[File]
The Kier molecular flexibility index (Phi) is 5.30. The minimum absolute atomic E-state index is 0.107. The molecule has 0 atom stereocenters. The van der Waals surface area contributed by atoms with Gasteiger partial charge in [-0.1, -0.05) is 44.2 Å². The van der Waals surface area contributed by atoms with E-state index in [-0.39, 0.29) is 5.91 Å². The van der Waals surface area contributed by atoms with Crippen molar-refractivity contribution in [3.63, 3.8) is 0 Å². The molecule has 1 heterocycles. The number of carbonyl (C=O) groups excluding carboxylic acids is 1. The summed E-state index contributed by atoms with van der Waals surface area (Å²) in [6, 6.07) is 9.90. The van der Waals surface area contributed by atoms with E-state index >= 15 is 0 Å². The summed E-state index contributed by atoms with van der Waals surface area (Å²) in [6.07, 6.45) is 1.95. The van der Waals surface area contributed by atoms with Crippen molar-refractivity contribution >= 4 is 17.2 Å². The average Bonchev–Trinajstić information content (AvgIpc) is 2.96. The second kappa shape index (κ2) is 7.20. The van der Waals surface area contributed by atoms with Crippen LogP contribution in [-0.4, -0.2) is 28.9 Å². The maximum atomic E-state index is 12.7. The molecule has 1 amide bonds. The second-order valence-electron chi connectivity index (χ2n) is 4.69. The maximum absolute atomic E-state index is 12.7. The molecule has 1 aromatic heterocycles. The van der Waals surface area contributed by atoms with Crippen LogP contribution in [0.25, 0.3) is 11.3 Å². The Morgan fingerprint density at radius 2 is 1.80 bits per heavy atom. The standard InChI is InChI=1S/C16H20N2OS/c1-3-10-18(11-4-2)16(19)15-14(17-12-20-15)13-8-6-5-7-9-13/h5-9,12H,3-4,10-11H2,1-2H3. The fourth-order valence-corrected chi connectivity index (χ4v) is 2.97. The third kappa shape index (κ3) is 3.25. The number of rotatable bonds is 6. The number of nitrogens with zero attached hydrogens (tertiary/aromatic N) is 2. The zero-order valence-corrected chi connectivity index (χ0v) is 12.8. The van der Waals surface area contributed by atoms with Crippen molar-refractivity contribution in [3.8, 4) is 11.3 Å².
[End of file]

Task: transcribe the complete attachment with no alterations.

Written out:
The Kier molecular flexibility index (Phi) is 5.30. The minimum absolute atomic E-state index is 0.107. The molecule has 0 atom stereocenters. The van der Waals surface area contributed by atoms with Gasteiger partial charge in [-0.1, -0.05) is 44.2 Å². The van der Waals surface area contributed by atoms with E-state index in [-0.39, 0.29) is 5.91 Å². The van der Waals surface area contributed by atoms with Crippen molar-refractivity contribution in [3.63, 3.8) is 0 Å². The molecule has 1 heterocycles. The number of carbonyl (C=O) groups excluding carboxylic acids is 1. The summed E-state index contributed by atoms with van der Waals surface area (Å²) in [6, 6.07) is 9.90. The van der Waals surface area contributed by atoms with E-state index >= 15 is 0 Å². The summed E-state index contributed by atoms with van der Waals surface area (Å²) in [6.07, 6.45) is 1.95. The van der Waals surface area contributed by atoms with Crippen molar-refractivity contribution >= 4 is 17.2 Å². The average Bonchev–Trinajstić information content (AvgIpc) is 2.96. The second kappa shape index (κ2) is 7.20. The van der Waals surface area contributed by atoms with Crippen LogP contribution in [-0.4, -0.2) is 28.9 Å². The maximum atomic E-state index is 12.7. The molecule has 1 amide bonds. The second-order valence-electron chi connectivity index (χ2n) is 4.69. The maximum absolute atomic E-state index is 12.7. The molecule has 1 aromatic heterocycles. The van der Waals surface area contributed by atoms with Crippen LogP contribution in [0.25, 0.3) is 11.3 Å². The Morgan fingerprint density at radius 2 is 1.80 bits per heavy atom. The standard InChI is InChI=1S/C16H20N2OS/c1-3-10-18(11-4-2)16(19)15-14(17-12-20-15)13-8-6-5-7-9-13/h5-9,12H,3-4,10-11H2,1-2H3. The fourth-order valence-corrected chi connectivity index (χ4v) is 2.97. The third kappa shape index (κ3) is 3.25. The number of rotatable bonds is 6. The number of nitrogens with zero attached hydrogens (tertiary/aromatic N) is 2. The zero-order valence-corrected chi connectivity index (χ0v) is 12.8. The van der Waals surface area contributed by atoms with Crippen molar-refractivity contribution in [3.8, 4) is 11.3 Å².